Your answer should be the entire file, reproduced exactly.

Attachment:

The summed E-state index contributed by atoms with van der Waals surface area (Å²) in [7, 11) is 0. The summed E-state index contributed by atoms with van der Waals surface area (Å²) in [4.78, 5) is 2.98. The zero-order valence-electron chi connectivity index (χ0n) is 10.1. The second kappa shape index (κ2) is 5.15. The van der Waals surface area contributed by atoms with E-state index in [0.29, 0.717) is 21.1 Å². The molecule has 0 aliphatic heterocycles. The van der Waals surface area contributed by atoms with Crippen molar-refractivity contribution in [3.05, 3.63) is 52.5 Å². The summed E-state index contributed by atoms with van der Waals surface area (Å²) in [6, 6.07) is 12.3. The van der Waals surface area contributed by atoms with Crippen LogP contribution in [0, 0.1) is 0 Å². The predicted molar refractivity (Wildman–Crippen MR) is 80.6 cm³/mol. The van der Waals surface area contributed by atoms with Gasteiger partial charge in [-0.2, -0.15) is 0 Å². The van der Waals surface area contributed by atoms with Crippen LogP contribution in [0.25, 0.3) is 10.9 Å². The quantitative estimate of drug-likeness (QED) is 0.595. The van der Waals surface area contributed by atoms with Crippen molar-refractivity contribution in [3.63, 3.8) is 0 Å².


The summed E-state index contributed by atoms with van der Waals surface area (Å²) in [7, 11) is 0. The summed E-state index contributed by atoms with van der Waals surface area (Å²) in [4.78, 5) is 2.98. The zero-order valence-electron chi connectivity index (χ0n) is 10.1. The second kappa shape index (κ2) is 5.15. The van der Waals surface area contributed by atoms with E-state index in [0.29, 0.717) is 21.1 Å². The molecule has 0 aliphatic heterocycles. The van der Waals surface area contributed by atoms with Crippen molar-refractivity contribution in [3.05, 3.63) is 52.5 Å². The summed E-state index contributed by atoms with van der Waals surface area (Å²) in [6, 6.07) is 12.3. The van der Waals surface area contributed by atoms with Crippen LogP contribution in [0, 0.1) is 0 Å². The predicted molar refractivity (Wildman–Crippen MR) is 80.6 cm³/mol. The van der Waals surface area contributed by atoms with Gasteiger partial charge in [-0.2, -0.15) is 0 Å². The van der Waals surface area contributed by atoms with Crippen LogP contribution in [0.25, 0.3) is 10.9 Å². The quantitative estimate of drug-likeness (QED) is 0.595. The van der Waals surface area contributed by atoms with Crippen molar-refractivity contribution in [3.63, 3.8) is 0 Å².